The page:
As white collar crimes lawyers, we know that identity theft is one of the most serious crimes committed throughout the United States. According to the 2018 Identity Fraud Study, 1 in 15 people will become victims of identity theft. Identity theft results in a massive amount of losses for the victim, and the damages are often unrepairable. This is a serious issue because identity theft can ultimately screw up the lives of numerous victims before any substantial progress is made towards their capture.

However, when the offender is caught and apprehended, he or she will likely face a cascade of punishments enacted by both state and federal laws. If you are the victim of identity theft or if you have been wrongfully accused, you should be mindful of the punishments that come with the charges of identity theft.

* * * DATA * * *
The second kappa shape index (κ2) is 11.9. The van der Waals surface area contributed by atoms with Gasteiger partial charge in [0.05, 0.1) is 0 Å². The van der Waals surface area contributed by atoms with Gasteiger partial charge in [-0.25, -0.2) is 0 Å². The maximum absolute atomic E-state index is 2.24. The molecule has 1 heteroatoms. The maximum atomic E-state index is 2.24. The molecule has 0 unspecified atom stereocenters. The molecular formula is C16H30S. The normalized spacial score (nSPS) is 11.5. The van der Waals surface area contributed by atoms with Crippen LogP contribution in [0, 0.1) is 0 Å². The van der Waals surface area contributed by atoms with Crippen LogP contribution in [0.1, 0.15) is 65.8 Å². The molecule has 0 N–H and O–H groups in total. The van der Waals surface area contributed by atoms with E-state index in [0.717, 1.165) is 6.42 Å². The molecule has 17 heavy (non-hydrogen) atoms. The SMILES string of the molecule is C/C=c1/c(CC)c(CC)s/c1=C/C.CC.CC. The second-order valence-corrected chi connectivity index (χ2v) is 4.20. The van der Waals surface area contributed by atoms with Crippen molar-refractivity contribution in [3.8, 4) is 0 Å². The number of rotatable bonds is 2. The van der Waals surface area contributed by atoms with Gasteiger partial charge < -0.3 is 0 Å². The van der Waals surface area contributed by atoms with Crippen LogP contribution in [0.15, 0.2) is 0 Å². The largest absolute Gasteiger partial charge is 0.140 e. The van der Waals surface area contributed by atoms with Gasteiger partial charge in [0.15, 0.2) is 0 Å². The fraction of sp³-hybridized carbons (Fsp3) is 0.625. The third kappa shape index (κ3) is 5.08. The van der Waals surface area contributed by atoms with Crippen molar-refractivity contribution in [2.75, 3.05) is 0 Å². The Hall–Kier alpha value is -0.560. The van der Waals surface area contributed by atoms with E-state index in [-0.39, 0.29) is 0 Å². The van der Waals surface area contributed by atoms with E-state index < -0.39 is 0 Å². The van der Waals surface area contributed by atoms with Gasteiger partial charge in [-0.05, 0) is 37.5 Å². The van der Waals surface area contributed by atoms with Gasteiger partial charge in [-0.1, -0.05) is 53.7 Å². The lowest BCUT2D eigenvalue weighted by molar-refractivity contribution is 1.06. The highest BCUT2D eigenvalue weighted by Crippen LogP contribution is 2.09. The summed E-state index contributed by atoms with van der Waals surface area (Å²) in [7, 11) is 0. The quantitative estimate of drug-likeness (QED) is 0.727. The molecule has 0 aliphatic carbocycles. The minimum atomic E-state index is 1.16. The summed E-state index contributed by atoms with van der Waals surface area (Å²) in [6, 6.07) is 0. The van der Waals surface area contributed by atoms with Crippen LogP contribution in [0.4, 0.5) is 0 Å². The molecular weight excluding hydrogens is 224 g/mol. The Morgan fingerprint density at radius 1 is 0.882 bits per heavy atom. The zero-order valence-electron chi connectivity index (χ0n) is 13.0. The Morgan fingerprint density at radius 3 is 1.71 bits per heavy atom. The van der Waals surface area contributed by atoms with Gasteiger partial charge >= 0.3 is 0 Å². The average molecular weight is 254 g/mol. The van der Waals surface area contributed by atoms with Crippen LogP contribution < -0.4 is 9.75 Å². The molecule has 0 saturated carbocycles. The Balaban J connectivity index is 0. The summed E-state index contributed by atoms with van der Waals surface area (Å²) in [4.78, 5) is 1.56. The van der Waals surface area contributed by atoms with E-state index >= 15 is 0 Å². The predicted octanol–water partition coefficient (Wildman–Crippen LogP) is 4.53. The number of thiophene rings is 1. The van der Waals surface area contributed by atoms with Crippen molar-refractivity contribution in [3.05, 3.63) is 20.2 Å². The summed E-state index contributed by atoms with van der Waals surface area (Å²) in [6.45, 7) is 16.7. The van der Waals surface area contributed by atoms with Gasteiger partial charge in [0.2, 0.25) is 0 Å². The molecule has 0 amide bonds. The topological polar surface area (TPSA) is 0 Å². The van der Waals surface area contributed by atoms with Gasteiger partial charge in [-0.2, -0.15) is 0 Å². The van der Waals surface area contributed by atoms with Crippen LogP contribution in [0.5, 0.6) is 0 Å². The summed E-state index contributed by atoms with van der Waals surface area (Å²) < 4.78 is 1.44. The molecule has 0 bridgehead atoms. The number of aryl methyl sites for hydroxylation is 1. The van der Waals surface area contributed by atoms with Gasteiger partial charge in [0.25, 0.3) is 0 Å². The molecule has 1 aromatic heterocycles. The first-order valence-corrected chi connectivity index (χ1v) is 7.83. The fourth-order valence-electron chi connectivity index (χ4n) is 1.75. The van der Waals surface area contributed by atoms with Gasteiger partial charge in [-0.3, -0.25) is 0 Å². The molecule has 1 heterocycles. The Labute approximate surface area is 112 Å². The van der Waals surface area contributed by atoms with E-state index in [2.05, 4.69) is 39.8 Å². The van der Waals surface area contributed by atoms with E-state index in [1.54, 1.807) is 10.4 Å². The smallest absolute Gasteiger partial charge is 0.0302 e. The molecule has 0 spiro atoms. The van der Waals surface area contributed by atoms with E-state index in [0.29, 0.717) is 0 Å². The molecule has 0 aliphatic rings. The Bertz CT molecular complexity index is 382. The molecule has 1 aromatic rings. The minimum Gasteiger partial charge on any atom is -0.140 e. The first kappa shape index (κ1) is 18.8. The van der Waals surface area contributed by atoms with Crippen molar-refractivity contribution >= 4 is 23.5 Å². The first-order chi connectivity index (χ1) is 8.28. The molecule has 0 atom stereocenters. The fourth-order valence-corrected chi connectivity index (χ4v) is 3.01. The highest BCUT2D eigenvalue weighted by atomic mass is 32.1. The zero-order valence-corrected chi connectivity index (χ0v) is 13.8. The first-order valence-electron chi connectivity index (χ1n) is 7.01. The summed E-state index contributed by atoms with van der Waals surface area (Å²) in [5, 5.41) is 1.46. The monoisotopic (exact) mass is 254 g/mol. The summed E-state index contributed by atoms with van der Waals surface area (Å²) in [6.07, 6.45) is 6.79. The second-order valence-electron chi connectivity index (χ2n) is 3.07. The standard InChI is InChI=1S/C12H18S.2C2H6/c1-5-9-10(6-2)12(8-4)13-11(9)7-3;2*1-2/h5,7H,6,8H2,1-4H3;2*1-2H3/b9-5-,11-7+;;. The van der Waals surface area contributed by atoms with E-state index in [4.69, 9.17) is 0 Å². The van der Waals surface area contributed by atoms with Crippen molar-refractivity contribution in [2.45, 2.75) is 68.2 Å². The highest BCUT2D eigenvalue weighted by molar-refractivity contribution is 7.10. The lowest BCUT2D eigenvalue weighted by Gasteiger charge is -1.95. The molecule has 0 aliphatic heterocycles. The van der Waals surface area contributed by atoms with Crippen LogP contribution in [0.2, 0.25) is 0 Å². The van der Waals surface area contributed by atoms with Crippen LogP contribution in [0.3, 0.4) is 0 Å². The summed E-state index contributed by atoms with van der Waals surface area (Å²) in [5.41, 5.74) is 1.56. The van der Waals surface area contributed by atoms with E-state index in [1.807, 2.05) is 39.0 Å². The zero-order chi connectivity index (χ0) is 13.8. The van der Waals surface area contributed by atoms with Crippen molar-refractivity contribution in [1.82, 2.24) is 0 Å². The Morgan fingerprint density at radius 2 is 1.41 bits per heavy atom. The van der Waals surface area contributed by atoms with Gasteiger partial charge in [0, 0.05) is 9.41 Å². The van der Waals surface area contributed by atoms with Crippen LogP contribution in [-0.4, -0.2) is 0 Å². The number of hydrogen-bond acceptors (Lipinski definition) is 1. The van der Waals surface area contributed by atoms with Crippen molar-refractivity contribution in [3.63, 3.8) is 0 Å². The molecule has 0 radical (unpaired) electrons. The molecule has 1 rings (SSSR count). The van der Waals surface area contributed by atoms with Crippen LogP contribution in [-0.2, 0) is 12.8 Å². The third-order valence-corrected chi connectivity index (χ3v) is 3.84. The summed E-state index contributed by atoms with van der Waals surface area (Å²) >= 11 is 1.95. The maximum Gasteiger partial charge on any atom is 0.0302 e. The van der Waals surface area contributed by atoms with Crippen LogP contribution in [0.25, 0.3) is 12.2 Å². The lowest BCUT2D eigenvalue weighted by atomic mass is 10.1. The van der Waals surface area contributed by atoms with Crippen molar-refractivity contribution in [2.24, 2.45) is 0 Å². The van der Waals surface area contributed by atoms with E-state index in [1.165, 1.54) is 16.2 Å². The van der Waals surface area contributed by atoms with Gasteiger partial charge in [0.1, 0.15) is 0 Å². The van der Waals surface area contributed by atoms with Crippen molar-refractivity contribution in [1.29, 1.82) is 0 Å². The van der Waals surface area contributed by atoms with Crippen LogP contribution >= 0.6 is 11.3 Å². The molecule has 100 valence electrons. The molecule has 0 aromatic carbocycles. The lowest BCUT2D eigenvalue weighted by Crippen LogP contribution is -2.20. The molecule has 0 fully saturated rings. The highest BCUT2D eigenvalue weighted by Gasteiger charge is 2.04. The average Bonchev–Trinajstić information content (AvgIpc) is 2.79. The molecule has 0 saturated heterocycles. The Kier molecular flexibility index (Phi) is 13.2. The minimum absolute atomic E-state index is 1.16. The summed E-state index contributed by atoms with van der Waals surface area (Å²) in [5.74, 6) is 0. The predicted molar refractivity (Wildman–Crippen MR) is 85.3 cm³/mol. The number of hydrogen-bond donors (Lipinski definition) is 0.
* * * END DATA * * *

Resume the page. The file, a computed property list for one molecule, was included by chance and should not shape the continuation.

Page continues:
What is Identity Theft?

In the broadest sense, identity theft is the unlawful acquisition of a person’s private identifying information, usually to achieve some sort of financial gain or advantage. Stealing an individual’s credit card information or Social Security number is a prime example of identity theft. These crimes are almost always virtual, meaning that they are difficult to trace for law enforcement agencies.

Usually, a victim can live their normal life for several months or even years before realizing that their identity has been compromised and is being used by a criminal. Credit and collection agencies are generally slow to respond to this dilemma, and will punish the victim until the problem has been solved. Unfortunately, the problem may never be solved until the victim takes the necessary steps to update their identifying information or report the criminal responsible for this theft.